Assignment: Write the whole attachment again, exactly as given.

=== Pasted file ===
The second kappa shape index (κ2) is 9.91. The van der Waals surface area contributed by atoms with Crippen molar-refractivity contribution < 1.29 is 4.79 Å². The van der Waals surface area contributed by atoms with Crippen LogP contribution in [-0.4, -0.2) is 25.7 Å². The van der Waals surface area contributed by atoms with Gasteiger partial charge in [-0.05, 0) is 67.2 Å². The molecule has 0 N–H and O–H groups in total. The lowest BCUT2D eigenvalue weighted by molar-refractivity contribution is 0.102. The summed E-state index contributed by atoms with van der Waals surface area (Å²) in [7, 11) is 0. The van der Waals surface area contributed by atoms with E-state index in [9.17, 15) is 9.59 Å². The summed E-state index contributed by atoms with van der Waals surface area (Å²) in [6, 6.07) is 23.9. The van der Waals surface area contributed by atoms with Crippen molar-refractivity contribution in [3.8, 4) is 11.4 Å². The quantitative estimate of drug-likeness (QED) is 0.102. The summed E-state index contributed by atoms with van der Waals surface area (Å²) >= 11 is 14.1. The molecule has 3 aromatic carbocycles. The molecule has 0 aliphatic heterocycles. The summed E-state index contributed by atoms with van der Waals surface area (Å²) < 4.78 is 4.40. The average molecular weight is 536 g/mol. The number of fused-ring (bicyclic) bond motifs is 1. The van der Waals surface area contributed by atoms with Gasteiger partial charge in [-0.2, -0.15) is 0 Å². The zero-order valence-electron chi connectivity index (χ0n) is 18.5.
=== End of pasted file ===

The second kappa shape index (κ2) is 9.91. The van der Waals surface area contributed by atoms with Crippen molar-refractivity contribution < 1.29 is 4.79 Å². The van der Waals surface area contributed by atoms with Crippen LogP contribution in [-0.4, -0.2) is 25.7 Å². The van der Waals surface area contributed by atoms with Gasteiger partial charge in [-0.05, 0) is 67.2 Å². The molecule has 0 N–H and O–H groups in total. The lowest BCUT2D eigenvalue weighted by molar-refractivity contribution is 0.102. The summed E-state index contributed by atoms with van der Waals surface area (Å²) in [7, 11) is 0. The van der Waals surface area contributed by atoms with E-state index in [9.17, 15) is 9.59 Å². The summed E-state index contributed by atoms with van der Waals surface area (Å²) in [6, 6.07) is 23.9. The van der Waals surface area contributed by atoms with Crippen molar-refractivity contribution in [3.8, 4) is 11.4 Å². The quantitative estimate of drug-likeness (QED) is 0.102. The summed E-state index contributed by atoms with van der Waals surface area (Å²) >= 11 is 14.1. The molecule has 3 aromatic carbocycles. The molecule has 0 aliphatic heterocycles. The summed E-state index contributed by atoms with van der Waals surface area (Å²) < 4.78 is 4.40. The average molecular weight is 536 g/mol. The number of fused-ring (bicyclic) bond motifs is 1. The van der Waals surface area contributed by atoms with Gasteiger partial charge in [-0.2, -0.15) is 0 Å². The zero-order valence-electron chi connectivity index (χ0n) is 18.5.